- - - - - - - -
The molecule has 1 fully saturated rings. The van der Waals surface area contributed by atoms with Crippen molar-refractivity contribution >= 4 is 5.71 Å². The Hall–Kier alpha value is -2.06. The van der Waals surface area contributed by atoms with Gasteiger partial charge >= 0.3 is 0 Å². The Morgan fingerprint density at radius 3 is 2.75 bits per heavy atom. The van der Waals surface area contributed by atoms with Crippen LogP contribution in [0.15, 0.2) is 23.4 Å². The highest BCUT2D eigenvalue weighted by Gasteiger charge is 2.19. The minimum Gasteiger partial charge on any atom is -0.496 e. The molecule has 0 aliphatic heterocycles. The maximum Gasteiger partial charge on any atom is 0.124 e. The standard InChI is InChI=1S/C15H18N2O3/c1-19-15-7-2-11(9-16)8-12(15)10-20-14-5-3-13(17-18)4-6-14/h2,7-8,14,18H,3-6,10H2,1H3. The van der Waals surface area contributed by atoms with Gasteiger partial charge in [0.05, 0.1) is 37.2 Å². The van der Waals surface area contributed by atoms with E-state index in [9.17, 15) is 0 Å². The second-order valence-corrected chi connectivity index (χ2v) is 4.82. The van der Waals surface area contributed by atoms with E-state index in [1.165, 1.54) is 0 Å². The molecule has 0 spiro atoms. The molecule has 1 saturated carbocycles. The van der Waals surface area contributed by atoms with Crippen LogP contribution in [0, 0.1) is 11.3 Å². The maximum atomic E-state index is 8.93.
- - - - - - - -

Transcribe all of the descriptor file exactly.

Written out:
The molecule has 1 fully saturated rings. The van der Waals surface area contributed by atoms with Crippen molar-refractivity contribution >= 4 is 5.71 Å². The Hall–Kier alpha value is -2.06. The van der Waals surface area contributed by atoms with Gasteiger partial charge >= 0.3 is 0 Å². The Morgan fingerprint density at radius 3 is 2.75 bits per heavy atom. The van der Waals surface area contributed by atoms with Crippen LogP contribution in [0.15, 0.2) is 23.4 Å². The highest BCUT2D eigenvalue weighted by Gasteiger charge is 2.19. The minimum Gasteiger partial charge on any atom is -0.496 e. The molecule has 0 aliphatic heterocycles. The maximum Gasteiger partial charge on any atom is 0.124 e. The standard InChI is InChI=1S/C15H18N2O3/c1-19-15-7-2-11(9-16)8-12(15)10-20-14-5-3-13(17-18)4-6-14/h2,7-8,14,18H,3-6,10H2,1H3. The van der Waals surface area contributed by atoms with Gasteiger partial charge in [0.05, 0.1) is 37.2 Å². The van der Waals surface area contributed by atoms with E-state index in [9.17, 15) is 0 Å². The second-order valence-corrected chi connectivity index (χ2v) is 4.82. The van der Waals surface area contributed by atoms with E-state index in [1.165, 1.54) is 0 Å². The molecule has 0 spiro atoms. The molecule has 1 saturated carbocycles. The van der Waals surface area contributed by atoms with Crippen LogP contribution in [0, 0.1) is 11.3 Å². The maximum atomic E-state index is 8.93.